The exhibition Lithium includes the following contributions by researchers, designers, musicians and artists.
David Habets, Cameron Hu, Stefan Schäfer
This Extraordinary Rock
Inspired by commercials for mineral supplements and other lithium-enriched products, the film This Extraordinary Rock by David Habets, Cameron Hu and Stefan Schäfer takes the form of a sales pitch.
Do you remember what normal felt like?
Nostalgic for a lost normality, the salesperson character advocates for this special mineral as a cure for exhaustion. The script reflects on the systemic conditions and crises that have led to the global depletion of energy.
Navigating between the salt evaporation ponds in the Atacama Desert, equity firms in Shenzhen and energetic figures such as Evo Morales and Elon Musk, the film also underlines the omnipresence of this element in the environment, public waterways, human brains and interstellar matter. Is the solution to global burn-out simply a matter of concentration?
The Rush for White Gold
This drone sequence by Cédric Gerbehaye reveals the sublime landscape of evaporation pools at the lithium pilot plant in the Salar de Uyuni in Bolivia.
Bolivia is home to the world’s biggest reserves of lithium. The Bolivian government faces many political challenges in effectively managing this complex new industry, while also satisfying the interests of the multinational, national and departmental stakeholders, as well as Indigenous communities.
Whose benefits are at stake with the exploitation of lithium?
A Charged Dream
A Charged Dream by story designer Alice Wong unveils the history of the lithium-ion battery. The video installation exposes the ways in which batteries are charged – not only with electricity, but also with ideologies.
Since their invention in 1973, lithium-ion batteries have promised a green redemption from the escalating climate crisis.
Yet how sustainable is the continuous striving for more energy?
From the presidential address by Richard Nixon during the 1973 oil crisis, to the aggressive commercials for long-lasting devices and the spectacular pitches of Elon Musk, the work is centred on the language of promises to “recharge”. Playfully depicting how lithium has come to power the exuberant lifestyles of consumerism and production, the film questions the techno-capitalist vision of the future driven by Tesla and the major battery producers.
Calculated Combustion, by graphic designer and animator Maarten Meij is an installation centred around a lithium battery catching fire.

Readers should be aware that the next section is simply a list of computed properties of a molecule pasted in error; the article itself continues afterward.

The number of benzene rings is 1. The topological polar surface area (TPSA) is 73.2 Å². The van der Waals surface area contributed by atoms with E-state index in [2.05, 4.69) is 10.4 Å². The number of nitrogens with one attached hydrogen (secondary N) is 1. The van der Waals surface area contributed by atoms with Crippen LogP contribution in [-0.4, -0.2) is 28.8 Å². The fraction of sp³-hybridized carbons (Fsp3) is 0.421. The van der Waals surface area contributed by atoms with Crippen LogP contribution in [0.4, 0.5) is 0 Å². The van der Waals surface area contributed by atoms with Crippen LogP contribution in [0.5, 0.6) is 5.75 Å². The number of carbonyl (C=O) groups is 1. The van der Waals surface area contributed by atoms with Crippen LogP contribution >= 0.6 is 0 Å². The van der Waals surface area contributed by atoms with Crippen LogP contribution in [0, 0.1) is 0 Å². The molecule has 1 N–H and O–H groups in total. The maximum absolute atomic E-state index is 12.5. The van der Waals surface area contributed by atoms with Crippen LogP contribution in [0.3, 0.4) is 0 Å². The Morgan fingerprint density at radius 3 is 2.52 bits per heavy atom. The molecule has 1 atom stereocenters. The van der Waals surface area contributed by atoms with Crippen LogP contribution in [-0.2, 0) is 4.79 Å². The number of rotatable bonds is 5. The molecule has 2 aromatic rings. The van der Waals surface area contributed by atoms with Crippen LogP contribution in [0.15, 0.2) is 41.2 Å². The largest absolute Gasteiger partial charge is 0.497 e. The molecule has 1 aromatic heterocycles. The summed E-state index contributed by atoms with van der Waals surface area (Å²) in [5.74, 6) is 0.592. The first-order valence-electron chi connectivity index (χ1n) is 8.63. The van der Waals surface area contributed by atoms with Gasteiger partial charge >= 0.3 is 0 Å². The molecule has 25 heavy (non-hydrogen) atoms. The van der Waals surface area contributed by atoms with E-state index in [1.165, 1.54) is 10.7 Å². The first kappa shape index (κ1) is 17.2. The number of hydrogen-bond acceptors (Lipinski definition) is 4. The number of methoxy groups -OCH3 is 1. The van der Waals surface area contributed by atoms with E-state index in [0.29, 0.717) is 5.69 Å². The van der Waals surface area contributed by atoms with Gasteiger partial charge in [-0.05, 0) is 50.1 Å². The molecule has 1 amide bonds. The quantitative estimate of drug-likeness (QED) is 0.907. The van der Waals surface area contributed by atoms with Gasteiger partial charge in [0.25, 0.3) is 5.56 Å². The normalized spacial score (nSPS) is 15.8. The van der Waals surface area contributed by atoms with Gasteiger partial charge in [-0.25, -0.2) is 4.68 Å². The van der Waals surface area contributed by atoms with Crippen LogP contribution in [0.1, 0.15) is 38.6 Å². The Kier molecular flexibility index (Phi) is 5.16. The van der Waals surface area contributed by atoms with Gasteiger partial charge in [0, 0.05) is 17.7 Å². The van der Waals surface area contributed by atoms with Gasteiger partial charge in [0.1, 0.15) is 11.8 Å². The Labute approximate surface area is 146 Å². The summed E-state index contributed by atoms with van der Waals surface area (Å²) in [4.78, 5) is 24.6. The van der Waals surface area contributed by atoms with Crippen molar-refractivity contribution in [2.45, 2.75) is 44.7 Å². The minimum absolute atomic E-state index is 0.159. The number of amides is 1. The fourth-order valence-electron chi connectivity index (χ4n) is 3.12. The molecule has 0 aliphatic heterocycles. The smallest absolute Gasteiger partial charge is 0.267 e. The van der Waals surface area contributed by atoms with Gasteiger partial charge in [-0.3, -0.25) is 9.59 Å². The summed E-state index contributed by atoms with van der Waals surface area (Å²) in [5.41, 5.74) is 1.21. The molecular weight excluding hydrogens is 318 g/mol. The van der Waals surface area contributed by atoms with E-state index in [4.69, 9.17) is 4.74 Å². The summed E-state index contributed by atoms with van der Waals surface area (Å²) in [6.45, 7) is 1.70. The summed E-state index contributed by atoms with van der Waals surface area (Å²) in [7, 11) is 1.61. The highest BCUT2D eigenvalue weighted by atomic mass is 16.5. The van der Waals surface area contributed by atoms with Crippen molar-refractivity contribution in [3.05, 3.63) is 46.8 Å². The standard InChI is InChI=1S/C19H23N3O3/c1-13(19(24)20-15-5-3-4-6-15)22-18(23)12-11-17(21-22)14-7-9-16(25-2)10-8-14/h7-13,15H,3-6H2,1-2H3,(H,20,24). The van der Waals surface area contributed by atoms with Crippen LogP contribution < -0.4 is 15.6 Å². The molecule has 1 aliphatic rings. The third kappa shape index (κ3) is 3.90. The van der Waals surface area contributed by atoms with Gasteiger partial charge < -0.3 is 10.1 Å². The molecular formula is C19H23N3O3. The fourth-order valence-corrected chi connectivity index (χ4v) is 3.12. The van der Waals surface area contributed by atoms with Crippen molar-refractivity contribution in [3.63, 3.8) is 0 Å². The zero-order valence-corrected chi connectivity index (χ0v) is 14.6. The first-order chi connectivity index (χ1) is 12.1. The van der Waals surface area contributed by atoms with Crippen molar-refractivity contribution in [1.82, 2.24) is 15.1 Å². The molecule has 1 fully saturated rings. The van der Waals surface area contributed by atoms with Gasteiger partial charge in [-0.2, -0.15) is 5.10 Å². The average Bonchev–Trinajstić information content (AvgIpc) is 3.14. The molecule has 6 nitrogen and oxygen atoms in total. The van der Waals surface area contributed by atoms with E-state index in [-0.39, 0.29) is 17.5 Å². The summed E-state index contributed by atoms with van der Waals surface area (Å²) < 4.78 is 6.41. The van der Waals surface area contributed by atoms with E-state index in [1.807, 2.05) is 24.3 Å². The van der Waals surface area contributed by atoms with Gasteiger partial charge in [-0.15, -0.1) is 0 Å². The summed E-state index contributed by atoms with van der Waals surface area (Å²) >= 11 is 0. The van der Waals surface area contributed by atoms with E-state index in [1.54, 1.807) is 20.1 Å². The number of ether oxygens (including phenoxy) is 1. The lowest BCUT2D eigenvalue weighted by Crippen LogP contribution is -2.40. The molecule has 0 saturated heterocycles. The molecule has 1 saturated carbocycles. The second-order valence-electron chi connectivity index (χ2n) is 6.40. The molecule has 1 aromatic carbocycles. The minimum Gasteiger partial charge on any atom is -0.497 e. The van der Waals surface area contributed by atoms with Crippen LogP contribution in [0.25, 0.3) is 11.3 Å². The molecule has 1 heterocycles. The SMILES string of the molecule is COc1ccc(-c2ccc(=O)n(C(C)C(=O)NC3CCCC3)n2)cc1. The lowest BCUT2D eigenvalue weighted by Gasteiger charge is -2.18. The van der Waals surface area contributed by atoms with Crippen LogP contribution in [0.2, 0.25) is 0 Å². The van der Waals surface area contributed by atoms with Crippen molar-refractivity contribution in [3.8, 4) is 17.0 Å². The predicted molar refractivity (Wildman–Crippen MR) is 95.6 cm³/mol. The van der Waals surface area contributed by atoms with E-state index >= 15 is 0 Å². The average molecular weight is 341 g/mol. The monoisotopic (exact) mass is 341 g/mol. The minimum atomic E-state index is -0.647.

The reactivity and unstable characteristics of lithium have complicated the work of scientists for decades. Samsung, Sony and other companies have notoriously recalled millions of devices as some of their batteries began to explode.
Overheating, or “thermal runaway”, leads to a sudden release of energy, and is a common cause of explosion.
The simulation shows the process in slow motion, engaging with the eerie aesthetics of the self-destructing technology. Paired with a sequence of found footage, it highlights the moments in which lithium has played a crucial role in the destruction of machines, ecosystems and human bodies: from blasting smartphones in 2016 to the thermonuclear explosion in Castle Bravo in 1954.
Godofredo Enes Pereira, Nicolás Jaar, Lithium Triangle Studio (Mingxin Li, Antonio Del Giudici, Yvette Waweru, Melis Goksan), Mingxin Li with Anabel Garcia-Kurland
The Ends of the World
Godofredo Enes Pereira discusses The Ends of the World, the multi-screen installation about lithium extraction and its consequences, made together with Lithium Triangle Studio (Royal College of Art).
The Ends of the World addresses the socio-environmental destruction resulting from the extraction of brine for the production of lithium. Focusing on the microbial and symbiotic ecologies of the Atacama Desert in Chile, the installation looks at salares (salt flats) as environments that both live and give life. More than an analysis of lithium, the project aims at re-framing the ways in which resource extraction is understood and debated.
In order to say which worlds are ending, we should first ask which worlds exist.
Juan Arturo García
In this audio-visual installation, artist Juan Arturo García reflects on the so-called cosmological lithium problem.
Is there enough lithium in the universe?
While relatively abundant on the surface of our planet, the third element created in the Big Bang, lithium, is strangely scarce in our galaxy.
The cosmological lithium problem is a scientific dilemma based on the difference between the observed lithium in the universe, and the much larger amount of lithium that should theoretically exist. Attempting to solve the mystery of the missing element, very large telescopes (VLTs) are relentlessly searching for its evidence in distant stars. The animation mimics spectroscopy and other sensing techniques used by scientists in their ongoing search for lithium, on both macroscopic and microscopic scales.